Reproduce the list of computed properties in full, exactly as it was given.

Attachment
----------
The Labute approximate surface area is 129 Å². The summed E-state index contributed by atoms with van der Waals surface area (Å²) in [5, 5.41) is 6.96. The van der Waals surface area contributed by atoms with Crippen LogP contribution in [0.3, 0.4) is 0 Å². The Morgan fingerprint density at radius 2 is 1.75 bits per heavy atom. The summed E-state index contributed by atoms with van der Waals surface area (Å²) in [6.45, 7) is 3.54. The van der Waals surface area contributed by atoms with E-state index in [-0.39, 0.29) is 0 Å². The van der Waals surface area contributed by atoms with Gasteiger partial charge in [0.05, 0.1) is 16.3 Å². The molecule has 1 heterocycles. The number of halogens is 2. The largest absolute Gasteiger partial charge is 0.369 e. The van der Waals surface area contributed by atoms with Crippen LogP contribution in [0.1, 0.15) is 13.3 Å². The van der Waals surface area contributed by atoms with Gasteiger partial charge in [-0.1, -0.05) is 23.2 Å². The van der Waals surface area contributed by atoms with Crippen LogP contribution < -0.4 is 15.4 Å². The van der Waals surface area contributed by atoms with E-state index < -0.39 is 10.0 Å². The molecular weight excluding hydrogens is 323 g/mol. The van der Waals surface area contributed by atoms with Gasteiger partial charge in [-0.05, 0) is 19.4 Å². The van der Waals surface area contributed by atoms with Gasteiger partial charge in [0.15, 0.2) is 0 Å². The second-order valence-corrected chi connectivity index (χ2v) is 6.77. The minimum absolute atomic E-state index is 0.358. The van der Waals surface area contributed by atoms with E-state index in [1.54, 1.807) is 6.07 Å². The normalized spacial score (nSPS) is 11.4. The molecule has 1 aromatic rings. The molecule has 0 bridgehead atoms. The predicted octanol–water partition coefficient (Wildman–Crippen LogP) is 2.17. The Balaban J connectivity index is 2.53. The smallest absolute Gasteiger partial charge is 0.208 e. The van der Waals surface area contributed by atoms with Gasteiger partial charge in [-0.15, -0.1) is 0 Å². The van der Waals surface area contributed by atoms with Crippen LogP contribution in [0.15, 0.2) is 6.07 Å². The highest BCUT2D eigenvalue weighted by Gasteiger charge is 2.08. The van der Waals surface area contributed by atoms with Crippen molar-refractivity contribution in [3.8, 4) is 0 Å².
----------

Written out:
The Labute approximate surface area is 129 Å². The summed E-state index contributed by atoms with van der Waals surface area (Å²) in [5, 5.41) is 6.96. The van der Waals surface area contributed by atoms with Crippen LogP contribution in [0.3, 0.4) is 0 Å². The Morgan fingerprint density at radius 2 is 1.75 bits per heavy atom. The summed E-state index contributed by atoms with van der Waals surface area (Å²) in [6.45, 7) is 3.54. The van der Waals surface area contributed by atoms with E-state index in [-0.39, 0.29) is 0 Å². The van der Waals surface area contributed by atoms with Gasteiger partial charge in [0.05, 0.1) is 16.3 Å². The molecule has 1 heterocycles. The number of halogens is 2. The largest absolute Gasteiger partial charge is 0.369 e. The van der Waals surface area contributed by atoms with Crippen LogP contribution in [0.1, 0.15) is 13.3 Å². The van der Waals surface area contributed by atoms with Gasteiger partial charge in [-0.1, -0.05) is 23.2 Å². The van der Waals surface area contributed by atoms with Crippen LogP contribution < -0.4 is 15.4 Å². The van der Waals surface area contributed by atoms with E-state index < -0.39 is 10.0 Å². The molecular weight excluding hydrogens is 323 g/mol. The van der Waals surface area contributed by atoms with Gasteiger partial charge in [-0.05, 0) is 19.4 Å². The van der Waals surface area contributed by atoms with Gasteiger partial charge in [0.15, 0.2) is 0 Å². The second-order valence-corrected chi connectivity index (χ2v) is 6.77. The minimum absolute atomic E-state index is 0.358. The van der Waals surface area contributed by atoms with E-state index in [1.54, 1.807) is 6.07 Å². The normalized spacial score (nSPS) is 11.4. The molecule has 1 aromatic rings. The molecule has 0 bridgehead atoms. The predicted octanol–water partition coefficient (Wildman–Crippen LogP) is 2.17. The Balaban J connectivity index is 2.53. The smallest absolute Gasteiger partial charge is 0.208 e. The van der Waals surface area contributed by atoms with Gasteiger partial charge in [-0.15, -0.1) is 0 Å². The van der Waals surface area contributed by atoms with Crippen LogP contribution in [0.15, 0.2) is 6.07 Å². The highest BCUT2D eigenvalue weighted by Gasteiger charge is 2.08. The van der Waals surface area contributed by atoms with Crippen molar-refractivity contribution in [3.8, 4) is 0 Å².